When it comes to securing new capital, company culture and staff training may be more important than many senior housing providers realize.
It’s always been critical to invest in high-quality senior living staff, industry leaders agreed during a Wednesday session at the National Investment Center for Seniors Housing & Care (NIC) 2017 Fall Conference in Chicago. But now, more than ever, failing to do so—and failing to create a welcoming company culture—could very well cost a senior living provider valuable capital in the long-run.
That’s how KeyBank Real Estate Capital sees things, according to Brian Heagler, a senior vice president and senior banker with the company.
“Don’t be surprised if your lenders are asking you questions around [staff] training and culture,” Heagler told the room’s senior housing providers. “We’re making those kinds of assessments as we’re deciding who we want to partner with and provide capital.”
Culture reigns supreme
Company culture didn’t always rank highly in terms of a provider’s ability to secure capital from banks or other sources. Heagler, who’s been lending to senior housing companies for about 11 years, believes culture began gaining importance recently.
“I’m asking questions [of providers] that I wasn’t asking five or six years ago,” he explained.
Providers’ company cultures are also proving increasingly important to senior housing owners, Eric Mendelsohn, president and CEO of Murfreesboro, Tennessee-based real estate investment trust (REIT) National Health Investors, Inc. (NYSE: NHI) noted during the panel session.
“We love to see investment in culture,” Mendelsohn said. “But, as a REIT, we don’t have a direct way to support that.”
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Other REITs, like Toledo, Ohio-based Welltower, Inc. (NYSE: HCN), have found ways to directly invest in efforts to improve the culture at senior housing businesses, despite not operating any senior housing themselves.
“Welltower actually has made some direct investments,” Mercedes Kerr, executive vice president – business development at Welltower, explained. “We support a training module that happens every year at Cornell University— we help organize it and help fund the program. We do the same with a certificate program that USC has at its School of Gerontology.”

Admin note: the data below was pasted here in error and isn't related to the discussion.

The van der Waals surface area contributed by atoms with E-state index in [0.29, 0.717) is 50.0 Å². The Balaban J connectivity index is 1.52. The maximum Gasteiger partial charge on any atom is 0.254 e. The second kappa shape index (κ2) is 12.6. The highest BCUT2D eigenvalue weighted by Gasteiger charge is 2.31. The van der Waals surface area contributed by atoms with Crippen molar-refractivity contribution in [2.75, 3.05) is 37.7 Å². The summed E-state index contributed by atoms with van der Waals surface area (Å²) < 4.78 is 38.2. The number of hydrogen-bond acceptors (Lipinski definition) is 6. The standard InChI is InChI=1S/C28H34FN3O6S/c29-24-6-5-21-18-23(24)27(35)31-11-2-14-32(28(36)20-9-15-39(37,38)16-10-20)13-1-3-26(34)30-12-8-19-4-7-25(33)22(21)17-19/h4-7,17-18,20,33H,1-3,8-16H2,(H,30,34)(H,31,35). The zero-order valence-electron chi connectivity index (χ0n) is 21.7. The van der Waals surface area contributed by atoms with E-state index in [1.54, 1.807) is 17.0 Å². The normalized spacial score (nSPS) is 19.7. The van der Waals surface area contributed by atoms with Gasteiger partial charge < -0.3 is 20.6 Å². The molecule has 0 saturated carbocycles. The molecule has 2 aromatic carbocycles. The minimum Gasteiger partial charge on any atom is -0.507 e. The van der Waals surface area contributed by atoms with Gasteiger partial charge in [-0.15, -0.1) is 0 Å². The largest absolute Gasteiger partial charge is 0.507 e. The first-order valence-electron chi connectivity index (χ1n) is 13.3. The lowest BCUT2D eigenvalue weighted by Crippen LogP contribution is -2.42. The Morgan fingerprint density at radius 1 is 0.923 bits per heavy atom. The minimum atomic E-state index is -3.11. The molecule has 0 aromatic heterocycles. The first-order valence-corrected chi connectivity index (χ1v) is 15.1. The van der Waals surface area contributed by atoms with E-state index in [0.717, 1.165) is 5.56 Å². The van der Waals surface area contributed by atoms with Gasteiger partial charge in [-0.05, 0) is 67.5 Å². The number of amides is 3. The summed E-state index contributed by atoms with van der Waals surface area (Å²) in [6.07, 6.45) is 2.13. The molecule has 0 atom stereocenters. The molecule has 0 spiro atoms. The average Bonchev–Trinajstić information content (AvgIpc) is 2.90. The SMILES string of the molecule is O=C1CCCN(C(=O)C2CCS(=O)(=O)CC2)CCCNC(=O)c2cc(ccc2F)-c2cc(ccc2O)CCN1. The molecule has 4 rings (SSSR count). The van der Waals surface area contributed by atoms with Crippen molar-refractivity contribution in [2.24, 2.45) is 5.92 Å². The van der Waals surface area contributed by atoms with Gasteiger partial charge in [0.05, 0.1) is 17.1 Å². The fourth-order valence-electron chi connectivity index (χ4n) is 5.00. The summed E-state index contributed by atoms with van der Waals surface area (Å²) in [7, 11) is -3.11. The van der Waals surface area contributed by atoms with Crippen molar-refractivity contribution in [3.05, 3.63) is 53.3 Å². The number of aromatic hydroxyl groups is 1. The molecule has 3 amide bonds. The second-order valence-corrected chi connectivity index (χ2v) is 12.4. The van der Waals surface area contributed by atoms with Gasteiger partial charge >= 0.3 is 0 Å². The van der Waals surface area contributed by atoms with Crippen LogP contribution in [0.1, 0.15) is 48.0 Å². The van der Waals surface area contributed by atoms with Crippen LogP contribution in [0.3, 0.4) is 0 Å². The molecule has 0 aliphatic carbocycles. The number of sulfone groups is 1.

Mythical ‘perfect business’
Beyond creating a culture and training staff, there are plenty of concrete steps providers can take to enhance their operations and ensure their investors receive a healthy return on investment (ROI).
Welltower, for instance, has had almost 200 of its senior housing properties undergo LED retrofits, which cost between $50,000 and $80,000 per property, Kerr said. After the initial investment, though, senior housing providers end up saving all of the time they would have spent changing lightbulbs, and Welltower typically makes its money back within two years.
Investing in things residents may not necessarily ever notice is also an important thing to do, Mendelsohn argued.
“NHI is a big fan of stealth investments,” he said. These can include back-up generators, for instance, or other investments that help to guarantee a community’s success.
All in all, when it comes to perfecting a senior housing business, a provider’s job is never done, added Thomas Wellner, president and CEO of Ontario, Canada-based senior housing provider Revera, Inc.
“I fundamentally believe that you can never run a perfect business, so you always need to enhance what you do,” he concluded.
Written by Mary Kate Nelson